Pangaea formed through a gradual process spanning a few hundred million years. Beginning about 480 million years ago, a continent called Laurentia. This continen includes parts of North America, merged with several other micro-continents to form Euramerica. Euramerica eventually collided with Gondwana, another super-continent that included Africa, Australia, South America and the Indian subcontinent.
About 200 million years ago, the supercontinent began to break up. Gondwana (what is now Africa, South America, Antarctica, India and Australia) first split from Laurasia (Eurasia and North America). Then about 150 million years ago, Gondwana broke up. India peeled off from Antarctica, and Africa and South America rifted, according to a 1970 article in the Journal of Geophysical Research. Around 60 million years ago, North America split off from Eurasia.
Life And Climate Changes During This Period!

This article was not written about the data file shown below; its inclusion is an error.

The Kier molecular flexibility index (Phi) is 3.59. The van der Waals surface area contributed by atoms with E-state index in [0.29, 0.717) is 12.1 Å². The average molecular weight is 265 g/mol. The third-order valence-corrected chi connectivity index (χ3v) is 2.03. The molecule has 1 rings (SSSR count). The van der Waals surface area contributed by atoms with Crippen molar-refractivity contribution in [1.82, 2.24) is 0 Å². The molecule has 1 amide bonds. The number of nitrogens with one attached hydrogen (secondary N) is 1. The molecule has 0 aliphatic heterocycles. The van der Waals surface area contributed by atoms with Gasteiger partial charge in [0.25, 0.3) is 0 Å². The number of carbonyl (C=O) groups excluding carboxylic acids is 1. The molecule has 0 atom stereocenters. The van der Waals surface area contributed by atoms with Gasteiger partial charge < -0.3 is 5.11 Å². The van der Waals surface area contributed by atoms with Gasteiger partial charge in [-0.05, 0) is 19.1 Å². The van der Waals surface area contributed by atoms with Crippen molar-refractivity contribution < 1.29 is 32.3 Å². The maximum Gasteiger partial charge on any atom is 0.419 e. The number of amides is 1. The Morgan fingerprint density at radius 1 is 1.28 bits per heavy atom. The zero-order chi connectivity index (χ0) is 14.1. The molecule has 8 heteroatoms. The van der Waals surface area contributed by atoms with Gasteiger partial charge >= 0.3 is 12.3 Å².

Having one massive landmass would have made for very different climatic cycles. For instance, the interior of the continent may have been utterly dry, as it was locked behind massive mountain chains that blocked all moisture or rainfall. But the coal deposits found in the United States and Europe reveal that parts of the ancient super-continent near the equator must have been a lush, tropical rainforest, similar to the Amazonian jungle. Coal forms when dead plants and animals sink into swampy water. Here pressure and water transform the material into peat, then coal. The coal deposits are essentially telling us that there was plentiful life on land.
Climate models confirm that the continental interior of Pangaea was extremely seasonal, according to a 2016 article in the journal Palaeogeography, Palaeoclimatology, Palaeoecology. The researchers in this study used biological and physical data from the Moradi Formation, a region of layered paleosols (fossil soils) in northern Niger. This study was to reconstruct the ecosystem and climate during the time period when Pangaea existed. Comparable to the modern-day African Namib Desert and the Lake Eyre Basin in Australia, the climate was generally arid with short. Also there were recurring wet periods that occasionally included catastrophic flash floods.